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Anne of the Island Lucy Maud Montgomery

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Probably Anne and Diana did empty out their souls to each other that night, but no record of their confidences has been preserved. They both looked as fresh and bright-eyed at breakfast as only youth can look after unlawful hours of revelry and confession. There had been no snow up to this time, but as Diana crossed the old log bridge on her homeward way the white flakes were beginning to flutter down over the fields and woods, russet and gray in their dreamless sleep. Soon the far-away slopes and hills were dim and wraith-like through their gauzy scarfing, as if pale autumn had flung a misty bridal veil over her hair and was waiting for her wintry bridegroom. So they had a white Christmas after all, and a very pleasant day it was. In the forenoon letters and gifts came from Miss Lavendar and Paul; Anne opened them in the cheerful Green Gables kitchen, which was filled with what Davy, sniffing in ecstasy, called "pretty smells."

"Miss Lavendar and Mr. Irving are settled in their new home now," reported Anne. "I am sure Miss Lavendar is perfectly happy -- I know it by the general tone of her letter -- but there's a note from Charlotta the Fourth. She doesn't like Boston at all, and she is fearfully homesick. Miss Lavendar wants me to go through to Echo Lodge some day while I'm home and light a fire to air it, and see that the cushions aren't getting moldy. I think I'll get Diana to go over with me next week, and we can spend the evening with Theodora Dix. I want to see Theodora. By the way, is Ludovic Speed still going to see her?"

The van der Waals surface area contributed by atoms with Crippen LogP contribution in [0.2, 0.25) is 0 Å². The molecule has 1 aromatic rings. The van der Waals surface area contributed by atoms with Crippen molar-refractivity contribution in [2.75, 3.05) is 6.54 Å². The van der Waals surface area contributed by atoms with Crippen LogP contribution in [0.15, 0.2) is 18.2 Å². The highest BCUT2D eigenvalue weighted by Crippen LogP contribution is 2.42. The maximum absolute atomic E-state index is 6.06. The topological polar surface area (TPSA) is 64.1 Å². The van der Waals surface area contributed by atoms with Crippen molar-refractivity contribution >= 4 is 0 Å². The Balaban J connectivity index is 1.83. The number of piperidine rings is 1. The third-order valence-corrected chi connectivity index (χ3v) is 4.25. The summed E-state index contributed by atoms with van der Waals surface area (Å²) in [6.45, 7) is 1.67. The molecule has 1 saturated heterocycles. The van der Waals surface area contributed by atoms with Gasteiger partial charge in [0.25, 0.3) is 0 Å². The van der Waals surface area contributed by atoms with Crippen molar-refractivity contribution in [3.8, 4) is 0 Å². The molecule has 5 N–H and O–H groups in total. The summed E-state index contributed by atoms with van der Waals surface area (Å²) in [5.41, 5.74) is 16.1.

"They say so," said Marilla, "and he's likely to continue it. Folks have given up expecting that that courtship will ever arrive anywhere."

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"I'd hurry him up a bit, if I was Theodora, that's what," said Mrs. Lynde. And there is not the slightest doubt but that she would.

There was also a characteristic scrawl from Philippa, full of Alec and Alonzo, what they said and what they did, and how they looked when they saw her.

"But I can't make up my mind yet which to marry," wrote Phil. "I do wish you had come with me to decide for me. Some one will have to. When I saw Alec my heart gave a great thump and I thought, `He might be the right one.' And then, when Alonzo came, thump went my heart again. So that's no guide, though it should be, according to all the novels I've ever read. Now, Anne, YOUR heart wouldn't thump for anybody but the genuine Prince Charming, would it? There must be something radically wrong with mine. But I'm having a perfectly gorgeous time. How I wish you were here! It's snowing today, and I'm rapturous. I was so afraid we'd have a green Christmas and I loathe them. You know, when Christmas is a dirty grayey-browney affair, looking as if it had been left over a hundred years ago and had been in soak ever since, it is called a GREEN Christmas! Don't ask me why. As Lord Dundreary says, `there are thome thingth no fellow can underthtand.'

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Anne of the Island
Lucy Maud Montgomery

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